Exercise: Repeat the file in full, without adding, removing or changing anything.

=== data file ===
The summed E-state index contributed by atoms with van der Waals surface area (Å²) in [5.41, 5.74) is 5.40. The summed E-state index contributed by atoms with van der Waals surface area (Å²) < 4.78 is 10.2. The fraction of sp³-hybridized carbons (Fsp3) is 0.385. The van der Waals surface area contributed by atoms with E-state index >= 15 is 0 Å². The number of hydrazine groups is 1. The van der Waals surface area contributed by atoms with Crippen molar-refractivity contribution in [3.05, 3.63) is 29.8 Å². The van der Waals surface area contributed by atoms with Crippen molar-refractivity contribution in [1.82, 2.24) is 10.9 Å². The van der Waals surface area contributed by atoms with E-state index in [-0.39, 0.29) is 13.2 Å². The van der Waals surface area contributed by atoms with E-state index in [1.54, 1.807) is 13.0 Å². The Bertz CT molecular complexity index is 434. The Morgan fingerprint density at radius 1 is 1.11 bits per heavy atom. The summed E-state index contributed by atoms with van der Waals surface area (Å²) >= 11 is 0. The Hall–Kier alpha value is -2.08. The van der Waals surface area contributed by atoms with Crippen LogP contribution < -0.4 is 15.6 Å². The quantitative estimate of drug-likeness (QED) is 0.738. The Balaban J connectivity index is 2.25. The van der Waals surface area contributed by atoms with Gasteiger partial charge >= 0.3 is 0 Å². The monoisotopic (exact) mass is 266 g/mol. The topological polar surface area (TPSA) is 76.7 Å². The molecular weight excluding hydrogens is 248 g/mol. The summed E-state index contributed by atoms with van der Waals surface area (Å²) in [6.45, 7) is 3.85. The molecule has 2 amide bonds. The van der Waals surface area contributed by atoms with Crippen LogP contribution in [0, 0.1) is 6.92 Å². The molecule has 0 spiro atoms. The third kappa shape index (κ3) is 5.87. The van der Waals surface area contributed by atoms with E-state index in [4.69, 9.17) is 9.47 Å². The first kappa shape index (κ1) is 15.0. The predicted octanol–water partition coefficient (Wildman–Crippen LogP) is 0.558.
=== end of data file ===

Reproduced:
The summed E-state index contributed by atoms with van der Waals surface area (Å²) in [5.41, 5.74) is 5.40. The summed E-state index contributed by atoms with van der Waals surface area (Å²) < 4.78 is 10.2. The fraction of sp³-hybridized carbons (Fsp3) is 0.385. The van der Waals surface area contributed by atoms with E-state index >= 15 is 0 Å². The number of hydrazine groups is 1. The van der Waals surface area contributed by atoms with Crippen molar-refractivity contribution in [3.05, 3.63) is 29.8 Å². The van der Waals surface area contributed by atoms with Crippen molar-refractivity contribution in [1.82, 2.24) is 10.9 Å². The van der Waals surface area contributed by atoms with E-state index in [-0.39, 0.29) is 13.2 Å². The van der Waals surface area contributed by atoms with E-state index in [1.54, 1.807) is 13.0 Å². The Bertz CT molecular complexity index is 434. The Morgan fingerprint density at radius 1 is 1.11 bits per heavy atom. The summed E-state index contributed by atoms with van der Waals surface area (Å²) >= 11 is 0. The Hall–Kier alpha value is -2.08. The van der Waals surface area contributed by atoms with Crippen LogP contribution < -0.4 is 15.6 Å². The quantitative estimate of drug-likeness (QED) is 0.738. The Balaban J connectivity index is 2.25. The van der Waals surface area contributed by atoms with Gasteiger partial charge >= 0.3 is 0 Å². The monoisotopic (exact) mass is 266 g/mol. The topological polar surface area (TPSA) is 76.7 Å². The molecular weight excluding hydrogens is 248 g/mol. The summed E-state index contributed by atoms with van der Waals surface area (Å²) in [6.45, 7) is 3.85. The molecule has 2 amide bonds. The van der Waals surface area contributed by atoms with Crippen LogP contribution in [0, 0.1) is 6.92 Å². The molecule has 0 spiro atoms. The third kappa shape index (κ3) is 5.87. The van der Waals surface area contributed by atoms with E-state index in [4.69, 9.17) is 9.47 Å². The first kappa shape index (κ1) is 15.0. The predicted octanol–water partition coefficient (Wildman–Crippen LogP) is 0.558.